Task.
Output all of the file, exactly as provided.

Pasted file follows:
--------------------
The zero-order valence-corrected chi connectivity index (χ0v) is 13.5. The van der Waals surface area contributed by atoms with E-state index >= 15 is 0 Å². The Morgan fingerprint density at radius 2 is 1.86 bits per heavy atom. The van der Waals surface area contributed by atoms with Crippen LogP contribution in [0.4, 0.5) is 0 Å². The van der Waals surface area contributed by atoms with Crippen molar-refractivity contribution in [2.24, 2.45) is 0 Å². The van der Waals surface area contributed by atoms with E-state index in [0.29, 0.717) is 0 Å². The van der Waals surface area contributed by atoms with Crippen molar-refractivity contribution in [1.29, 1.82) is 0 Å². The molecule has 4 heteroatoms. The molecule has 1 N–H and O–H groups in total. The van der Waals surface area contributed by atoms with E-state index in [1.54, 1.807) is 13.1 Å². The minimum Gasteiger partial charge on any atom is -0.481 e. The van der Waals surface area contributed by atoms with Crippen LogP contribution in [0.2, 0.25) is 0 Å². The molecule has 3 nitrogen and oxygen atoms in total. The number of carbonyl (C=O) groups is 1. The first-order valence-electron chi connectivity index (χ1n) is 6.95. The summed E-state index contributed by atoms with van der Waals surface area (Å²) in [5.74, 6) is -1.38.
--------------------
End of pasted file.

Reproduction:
The zero-order valence-corrected chi connectivity index (χ0v) is 13.5. The van der Waals surface area contributed by atoms with E-state index >= 15 is 0 Å². The Morgan fingerprint density at radius 2 is 1.86 bits per heavy atom. The van der Waals surface area contributed by atoms with Crippen LogP contribution in [0.4, 0.5) is 0 Å². The van der Waals surface area contributed by atoms with Crippen molar-refractivity contribution in [2.24, 2.45) is 0 Å². The van der Waals surface area contributed by atoms with E-state index in [0.29, 0.717) is 0 Å². The van der Waals surface area contributed by atoms with Crippen molar-refractivity contribution in [1.29, 1.82) is 0 Å². The molecule has 4 heteroatoms. The molecule has 1 N–H and O–H groups in total. The van der Waals surface area contributed by atoms with E-state index in [1.54, 1.807) is 13.1 Å². The minimum Gasteiger partial charge on any atom is -0.481 e. The van der Waals surface area contributed by atoms with Crippen LogP contribution in [0.2, 0.25) is 0 Å². The molecule has 3 nitrogen and oxygen atoms in total. The number of carbonyl (C=O) groups is 1. The first-order valence-electron chi connectivity index (χ1n) is 6.95. The summed E-state index contributed by atoms with van der Waals surface area (Å²) in [5.74, 6) is -1.38.